By Hanna Milne

The bells of the Peace Tower clock tolled ten times on a sunny Sept. 30 morning, cutting through the tension beginning to form along Parliament Hill. Towards Parliament, a small gathering of Storm Alliance members, Proud Boys and the Canadian Coalition of Concerned Citizens began mingling and patrolling the grassy lawn (see our companion piece “What does Canadian Fascism Look Like?” to help identify these groups specifically).

Across the street, an exponentially-growing congregation of anti-racists, including Anti-fascist Action, Ottawa Against Fascism, Fight for 15 and Fairness, Universalist Muslims, Industrial Workers of the World, unions such as CUPE and OPSEU and many other citizens wanting to speak out against Islamophobic, racist and fascist rhetoric surrounded the Terry Fox statue and eyed the gathering on the Hill.

These anti-racists came wearing both black bloc masks and street clothes, carrying signs and air horns, megaphones and flags. They came from all walks of life — students, professors, community organizers, parents, grandparents, even children scrawling tiny messages of love across the sidewalk in fluorescent chalk. Most importantly, they came together, united, to drown out the hatred starting to take hold in Ottawa.

“Ottawa came together to make sure they could not spread their Islamophobic rhetoric and through our collective action we sent a firm message to those who preach hate and exclusion. We will not tolerate their violent intolerance,” said Ottawa Against Fascism organizer Robin, who chose to go by only this first name. When the 250-strong collective marched towards the anti-Muslim gathering, their message was heard loud and clear.

Blasting air horns and cheering “Say it loud, say it clear, refugees are welcome here, racists are not welcome here!”, the crowd forced the Storm Alliance, Proud Boys and CCCC back up the Hill. Brief scuffles broke out, including one that caught media attention when known Proud Boy member Brandon Wallingford forced himself into the large crowd hiding a knife in his pocket. After being led away by police and being allowed to rejoin the racist rally, many media outlets gave him a platform — amplifying his odious views by featuring him in interviews.

After the police let the racist protesters through a fence to another side of the Hill and blocked off access, members of the united anti-fascist crowd gathered around the Centennial Flame to hear a collection of speakers. “We had fantastic speakers from many community organizations including the Universalist Muslims, Solidarity with Rohingya Muslims in Myanmar, CUPE and OPSEU [and] activists who organized against Heritage Front here in Ottawa in the past,” Robin recalled with pride. “We also received a letter from Independent Jewish Voices who could not make it in person, as the far-right groups planned their national rallies on Yom Kippur.” Also included in the roster of speakers was passionate anti-fascist and performer “Mohammad Ali, the Socialist Rapper.”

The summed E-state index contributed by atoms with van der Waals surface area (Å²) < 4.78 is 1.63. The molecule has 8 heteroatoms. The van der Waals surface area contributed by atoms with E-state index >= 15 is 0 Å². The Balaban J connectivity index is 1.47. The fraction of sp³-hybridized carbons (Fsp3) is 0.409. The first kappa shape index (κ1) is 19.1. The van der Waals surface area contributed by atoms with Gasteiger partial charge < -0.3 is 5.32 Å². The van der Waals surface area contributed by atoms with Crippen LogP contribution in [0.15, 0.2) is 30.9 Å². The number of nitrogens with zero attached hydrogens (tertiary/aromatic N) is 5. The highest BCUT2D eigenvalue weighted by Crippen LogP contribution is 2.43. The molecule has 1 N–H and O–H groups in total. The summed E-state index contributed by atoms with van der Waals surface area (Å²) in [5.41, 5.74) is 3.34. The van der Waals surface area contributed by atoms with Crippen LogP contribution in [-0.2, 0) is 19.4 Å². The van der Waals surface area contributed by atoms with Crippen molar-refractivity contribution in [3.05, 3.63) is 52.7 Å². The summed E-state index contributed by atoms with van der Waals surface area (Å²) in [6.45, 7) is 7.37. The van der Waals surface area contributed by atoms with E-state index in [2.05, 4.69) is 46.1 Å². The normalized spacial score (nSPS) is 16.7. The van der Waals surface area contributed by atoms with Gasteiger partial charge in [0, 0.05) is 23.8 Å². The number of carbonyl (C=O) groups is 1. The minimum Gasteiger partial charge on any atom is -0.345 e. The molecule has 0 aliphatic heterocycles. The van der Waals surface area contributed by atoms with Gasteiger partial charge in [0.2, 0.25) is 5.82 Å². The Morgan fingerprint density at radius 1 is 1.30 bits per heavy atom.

Suddenly, a voice came through a speaker from the racist side of the hill. Two hours after their event was supposed to start, the far-right protesters had succeeded in setting up their sound system. The 250 counter-protesters immediately knew that it was time to shut them down. As lines of RCMP officers stretched out to try and protect the racist rally from disruption, the antifascists began their chants once again, marching in love and solidarity towards the preachers of hatred.

The police officers were forced backwards, essentially corralling the racists into a small corner of the lawn. Whenever a racist, fascist or Islamophobic speaker would speak into the mic, they would immediately be drowned out by chants of “No platform for hate!” and “Nazi scum, fuck off!” The crowd apparently intimidated the racists to the point of having riot police forces storm down the steps of Parliament Hill, wielding shields and batons. Undeterred, the crowd called out the police force with chants of “Cops and Klan go hand-in-hand!” and “Nazi safe space!”

Unable to continue speaking with so much noise, the racists ended their rally and had the police officers escort them off the hill. Counter-protesters celebrated, singing “Hey, hey, hey, goodbye” through the cracks between riot shields.

The Sept. 30 Rally Against Racism marks a victory in the fight against racism, according to Robin, currently rising to levels not seen since the 1990s in Ottawa.

“We have seen what can happen if these dangerous narratives are given space. Unfortunately this is not Ottawa’s first time dealing with these sorts of people,” Robin said. “In the ’90s we had the Heritage Front — real neo-Nazis marching here, in the streets of Ottawa. Back then, folks were willing to come out in opposition and forcefully shut down racist violence [and] on [September] 30th, we saw this once again… We succeeded beyond our expectations.”

In the end, messages of racist hate were drowned out by voices of love, unity and solidarity. Though the day was won and the crowd of anti-racists easily dwarfed the racists in number, the takeaway from the rally was that those who oppose hatred cannot rest, and must continue to show up and fight back. Even bigger rallies of solidarity are possible, and in order to face the rising tide of hate, anti-racists need to keep show up and invite others to events like these in order to multiply anti-racist resistance.

This article first appeared in the Leveller Vol. 10, No. 2 (Oct/Nov 2017)